On a recent business trip to Silicon Valley, I bumped into an East Coast transplant now living in the Bay Area. On his first day he'd driven down Sand Hill Road, where all the big VC firms are, and was mystified at the verdant setting of Menlo Park.
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"This is all countryside," he said, pointing to trees and low-slung, pale single-story buildings surrounded by live oaks. "Where are all the shiny skyscrapers full of hotshot tech types?"
"Manhattan," I replied.
The myth of Silicon Valley is (very) different from Silicon reality. The Bay Area's surprisingly lush surroundings were, until recently, just an added bonus to life in the tech rat race. But a generation shift means a growing awareness around human stewardship of the planet, climate change, food safety and traceability, and it has persuaded geeks, like Tesla alum Nick Kalayjian, to explore AgTech (agriculture tech) and engineering for the good of the planet.
For example, Kalayjian's new employer, Plenty Inc, is working on vertical farms inside a reconditioned warehouse, which use minimal recycled water and no soil or pesticides. Gadgets like infrared cameras and sensors monitor and calculate water, air composition, humidity, and nutrients.
Big names are also getting into the AgTech game. IBM Watson AI has been used to develop intelligent irrigation systems, while Adobe and Oracle have opened up rooftops and planted vegetable gardens, managed by Farmscape. Apple's huge new Cupertino headquarters, meanwhile, has thousands of acres of fruit orchards rather than endless parking lots.
"The new headquarters seems to capture the essence of Silicon Valley before the tech boom, before the digital revolution supplanted the thousands of acres of orchards that blanketed this area with blossoms each spring," said Barbara Krause, co-founder of Krause Taylor Associates, who served as VP of corporate communications at Apple in the 80s and 90s.
About 10 miles from the new Apple campus is the Elizabeth F. Gamble Garden, which is overseen by garden director Richard Hayden. A Los Angeles transplant, Hayden previously worked at the Natural History Museum of LA County and has long used sensor technology to manage climate and soil issues, but was pleasantly surprised to see the tech community's interest in its surroundings.
"AgTech advances are powering great change within our field," said Hayden. "Mass-scale irrigation technology filtered down to digital device irrigation controllers which provide precise commercial and residential irrigation, drawing in smart weather and sensor information.
"I'm currently investigating proximal soil—and gas releasing—bio sensors to advance the quantification of soil biology. These will increase the efficiency of organic soil fertility, a vital starting point as we look to improve our stewardship of the land."
Silicon Valley Forum Talks AgTech
This shift in thinking is partly due to the leadership of the nonprofit Silicon Valley Forum. Next week, it's scheduled to host an AgTech forum, where innovators and state officials, like California's Secretary of Agriculture Karen Ross, will talk about creating automated farms, using blockchain for food safety traceability, deploying drones, and how the big tech firms are getting involved.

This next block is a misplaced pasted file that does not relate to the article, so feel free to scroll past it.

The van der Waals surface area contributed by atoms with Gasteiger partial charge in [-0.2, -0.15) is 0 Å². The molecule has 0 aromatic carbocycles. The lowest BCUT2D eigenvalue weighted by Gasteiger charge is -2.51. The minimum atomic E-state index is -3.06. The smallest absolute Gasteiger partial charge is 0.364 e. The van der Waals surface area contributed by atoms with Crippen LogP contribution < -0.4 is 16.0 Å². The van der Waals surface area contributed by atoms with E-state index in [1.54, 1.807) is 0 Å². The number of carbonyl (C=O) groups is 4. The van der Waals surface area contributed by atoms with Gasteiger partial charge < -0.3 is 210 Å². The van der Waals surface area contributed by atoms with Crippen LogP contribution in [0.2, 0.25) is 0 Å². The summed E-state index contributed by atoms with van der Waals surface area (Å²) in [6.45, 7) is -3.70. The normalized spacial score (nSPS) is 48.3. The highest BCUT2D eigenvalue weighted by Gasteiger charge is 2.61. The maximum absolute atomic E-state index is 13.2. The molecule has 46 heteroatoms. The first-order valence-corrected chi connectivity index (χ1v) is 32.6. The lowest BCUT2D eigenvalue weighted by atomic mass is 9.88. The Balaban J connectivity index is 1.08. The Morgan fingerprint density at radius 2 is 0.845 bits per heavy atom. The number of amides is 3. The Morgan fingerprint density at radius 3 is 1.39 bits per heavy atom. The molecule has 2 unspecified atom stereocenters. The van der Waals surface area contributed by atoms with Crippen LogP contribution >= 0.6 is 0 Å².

Blockchain is of particular interest, Denyse Cardozo, President and CEO of Silicon Valley Forum, told PCMag, "Farming today requires significant data collection, and blockchain solutions could help minimize the efforts it takes to keep a steady overview," she said.
"We have also introduced a water technology element this year—especially timely considering California's ongoing drought and the recent onslaught of wildfires," Cardozo added. "Smart tech solutions are being used to cut down on waste and collect asset data and analytics in this field."
It's not all speeches in a ballroom, though. "Participants will be visiting many facilities to get first-hand experience of innovation taking place within AgTech. Highlights include: Bowles Farm in Los Banos, a six-generation family-owned farm with water-saving technology best practices, and Yamaha Motor Ventures who invest heavily in state-of-the-art precision agriculture technologies," Cardozo said.
Naturally, artificial intelligence is part of this equation. Mika Jha, founder and CEO of AgShift, a former IBM executive who is speaking at the forum, is designing an autonomous food inspection system based on deep-learning models.
"We started researching what causes waste [in the food chain] and why," Jha wrote to PCMag in email. "We saw inconsistent inspections or quality assessments [lead to food rejection], which usually happen because of the subjective nature of how those are both done. We use AI to make inspections more objective and consistent for the entire food supply chain, building a digital transparency on inspections [from the] bottom up."
So next time you're driving around Silicon Valley, look beyond the buildings and the robot security patrols, and know that AgTech innovation is taking place far beyond the cubicles or C-Suite lairs today.